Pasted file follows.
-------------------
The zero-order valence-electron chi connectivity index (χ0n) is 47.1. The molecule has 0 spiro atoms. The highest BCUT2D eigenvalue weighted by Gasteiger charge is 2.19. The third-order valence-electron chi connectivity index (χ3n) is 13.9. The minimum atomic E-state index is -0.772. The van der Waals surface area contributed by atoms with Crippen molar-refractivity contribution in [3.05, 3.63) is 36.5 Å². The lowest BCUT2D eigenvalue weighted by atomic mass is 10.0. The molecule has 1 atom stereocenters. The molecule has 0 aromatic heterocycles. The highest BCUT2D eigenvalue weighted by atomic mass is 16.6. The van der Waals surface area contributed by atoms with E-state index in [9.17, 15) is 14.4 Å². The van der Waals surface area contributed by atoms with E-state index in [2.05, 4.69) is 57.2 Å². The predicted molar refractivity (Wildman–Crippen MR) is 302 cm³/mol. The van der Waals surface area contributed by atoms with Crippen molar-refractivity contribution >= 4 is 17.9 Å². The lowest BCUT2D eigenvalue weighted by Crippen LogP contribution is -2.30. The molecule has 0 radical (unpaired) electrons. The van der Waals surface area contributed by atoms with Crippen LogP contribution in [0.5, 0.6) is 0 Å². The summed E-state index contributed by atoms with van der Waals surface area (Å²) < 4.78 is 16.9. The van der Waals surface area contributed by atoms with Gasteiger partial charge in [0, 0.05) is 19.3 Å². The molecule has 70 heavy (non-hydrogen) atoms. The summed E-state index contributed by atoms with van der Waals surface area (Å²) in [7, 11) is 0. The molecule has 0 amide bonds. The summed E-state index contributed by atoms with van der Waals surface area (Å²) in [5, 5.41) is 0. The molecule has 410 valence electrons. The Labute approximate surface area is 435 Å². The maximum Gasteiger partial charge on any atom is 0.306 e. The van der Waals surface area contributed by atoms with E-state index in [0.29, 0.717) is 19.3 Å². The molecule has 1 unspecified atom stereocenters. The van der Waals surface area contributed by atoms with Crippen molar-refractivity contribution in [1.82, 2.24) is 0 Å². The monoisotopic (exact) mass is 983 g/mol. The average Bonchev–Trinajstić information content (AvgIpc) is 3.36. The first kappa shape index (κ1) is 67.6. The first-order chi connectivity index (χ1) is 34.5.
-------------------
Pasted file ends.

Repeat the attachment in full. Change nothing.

The zero-order valence-electron chi connectivity index (χ0n) is 47.1. The molecule has 0 spiro atoms. The highest BCUT2D eigenvalue weighted by Gasteiger charge is 2.19. The third-order valence-electron chi connectivity index (χ3n) is 13.9. The minimum atomic E-state index is -0.772. The van der Waals surface area contributed by atoms with Crippen molar-refractivity contribution in [3.05, 3.63) is 36.5 Å². The lowest BCUT2D eigenvalue weighted by atomic mass is 10.0. The molecule has 1 atom stereocenters. The molecule has 0 aromatic heterocycles. The highest BCUT2D eigenvalue weighted by atomic mass is 16.6. The van der Waals surface area contributed by atoms with E-state index in [9.17, 15) is 14.4 Å². The van der Waals surface area contributed by atoms with E-state index in [2.05, 4.69) is 57.2 Å². The predicted molar refractivity (Wildman–Crippen MR) is 302 cm³/mol. The van der Waals surface area contributed by atoms with Crippen molar-refractivity contribution >= 4 is 17.9 Å². The lowest BCUT2D eigenvalue weighted by Crippen LogP contribution is -2.30. The molecule has 0 radical (unpaired) electrons. The van der Waals surface area contributed by atoms with Crippen LogP contribution in [0.5, 0.6) is 0 Å². The summed E-state index contributed by atoms with van der Waals surface area (Å²) < 4.78 is 16.9. The van der Waals surface area contributed by atoms with Gasteiger partial charge in [0, 0.05) is 19.3 Å². The molecule has 70 heavy (non-hydrogen) atoms. The summed E-state index contributed by atoms with van der Waals surface area (Å²) in [7, 11) is 0. The molecule has 0 amide bonds. The summed E-state index contributed by atoms with van der Waals surface area (Å²) in [5, 5.41) is 0. The molecule has 410 valence electrons. The Labute approximate surface area is 435 Å². The maximum Gasteiger partial charge on any atom is 0.306 e. The van der Waals surface area contributed by atoms with E-state index in [0.29, 0.717) is 19.3 Å². The molecule has 1 unspecified atom stereocenters. The van der Waals surface area contributed by atoms with Crippen molar-refractivity contribution in [1.82, 2.24) is 0 Å². The monoisotopic (exact) mass is 983 g/mol. The average Bonchev–Trinajstić information content (AvgIpc) is 3.36. The first kappa shape index (κ1) is 67.6. The first-order chi connectivity index (χ1) is 34.5.